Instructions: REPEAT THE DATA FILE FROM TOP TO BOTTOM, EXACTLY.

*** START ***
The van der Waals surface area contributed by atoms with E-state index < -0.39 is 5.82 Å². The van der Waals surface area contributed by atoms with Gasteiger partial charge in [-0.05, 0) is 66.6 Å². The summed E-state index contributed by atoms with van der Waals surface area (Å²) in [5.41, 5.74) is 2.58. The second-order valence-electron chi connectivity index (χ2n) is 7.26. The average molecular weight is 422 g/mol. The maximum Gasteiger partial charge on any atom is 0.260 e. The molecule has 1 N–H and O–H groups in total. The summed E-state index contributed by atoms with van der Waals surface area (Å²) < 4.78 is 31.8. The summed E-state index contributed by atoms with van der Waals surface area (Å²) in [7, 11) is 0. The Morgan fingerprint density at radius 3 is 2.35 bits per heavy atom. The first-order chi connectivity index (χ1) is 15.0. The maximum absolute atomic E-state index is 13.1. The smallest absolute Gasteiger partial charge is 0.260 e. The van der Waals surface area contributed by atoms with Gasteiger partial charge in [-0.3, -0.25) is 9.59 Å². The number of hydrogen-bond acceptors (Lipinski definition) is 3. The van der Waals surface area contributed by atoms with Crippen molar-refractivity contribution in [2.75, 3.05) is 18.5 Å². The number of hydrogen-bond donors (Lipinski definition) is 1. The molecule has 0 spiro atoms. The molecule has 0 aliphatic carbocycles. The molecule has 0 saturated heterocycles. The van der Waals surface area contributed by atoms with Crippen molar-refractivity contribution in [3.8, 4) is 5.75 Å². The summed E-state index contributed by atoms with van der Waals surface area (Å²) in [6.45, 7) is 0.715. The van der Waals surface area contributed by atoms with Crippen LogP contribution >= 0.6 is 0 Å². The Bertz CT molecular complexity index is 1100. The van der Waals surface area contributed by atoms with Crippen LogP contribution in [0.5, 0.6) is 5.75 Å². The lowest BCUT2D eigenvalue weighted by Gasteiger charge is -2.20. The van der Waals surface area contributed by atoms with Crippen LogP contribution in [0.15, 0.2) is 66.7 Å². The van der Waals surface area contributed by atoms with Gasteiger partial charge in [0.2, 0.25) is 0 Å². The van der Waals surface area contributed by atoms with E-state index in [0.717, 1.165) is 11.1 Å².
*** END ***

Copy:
The van der Waals surface area contributed by atoms with E-state index < -0.39 is 5.82 Å². The van der Waals surface area contributed by atoms with Gasteiger partial charge in [-0.05, 0) is 66.6 Å². The summed E-state index contributed by atoms with van der Waals surface area (Å²) in [5.41, 5.74) is 2.58. The second-order valence-electron chi connectivity index (χ2n) is 7.26. The average molecular weight is 422 g/mol. The maximum Gasteiger partial charge on any atom is 0.260 e. The molecule has 1 N–H and O–H groups in total. The summed E-state index contributed by atoms with van der Waals surface area (Å²) < 4.78 is 31.8. The summed E-state index contributed by atoms with van der Waals surface area (Å²) in [7, 11) is 0. The Morgan fingerprint density at radius 3 is 2.35 bits per heavy atom. The first-order chi connectivity index (χ1) is 15.0. The maximum absolute atomic E-state index is 13.1. The smallest absolute Gasteiger partial charge is 0.260 e. The van der Waals surface area contributed by atoms with Gasteiger partial charge in [-0.3, -0.25) is 9.59 Å². The number of hydrogen-bond acceptors (Lipinski definition) is 3. The van der Waals surface area contributed by atoms with Crippen molar-refractivity contribution in [2.75, 3.05) is 18.5 Å². The number of hydrogen-bond donors (Lipinski definition) is 1. The molecule has 0 spiro atoms. The molecule has 0 aliphatic carbocycles. The molecule has 0 saturated heterocycles. The van der Waals surface area contributed by atoms with Crippen molar-refractivity contribution in [3.8, 4) is 5.75 Å². The summed E-state index contributed by atoms with van der Waals surface area (Å²) in [6.45, 7) is 0.715. The van der Waals surface area contributed by atoms with Crippen LogP contribution >= 0.6 is 0 Å². The Bertz CT molecular complexity index is 1100. The van der Waals surface area contributed by atoms with Crippen LogP contribution in [0.5, 0.6) is 5.75 Å². The lowest BCUT2D eigenvalue weighted by Gasteiger charge is -2.20. The van der Waals surface area contributed by atoms with Crippen LogP contribution in [0.15, 0.2) is 66.7 Å². The van der Waals surface area contributed by atoms with Gasteiger partial charge in [0.2, 0.25) is 0 Å². The van der Waals surface area contributed by atoms with E-state index in [0.717, 1.165) is 11.1 Å².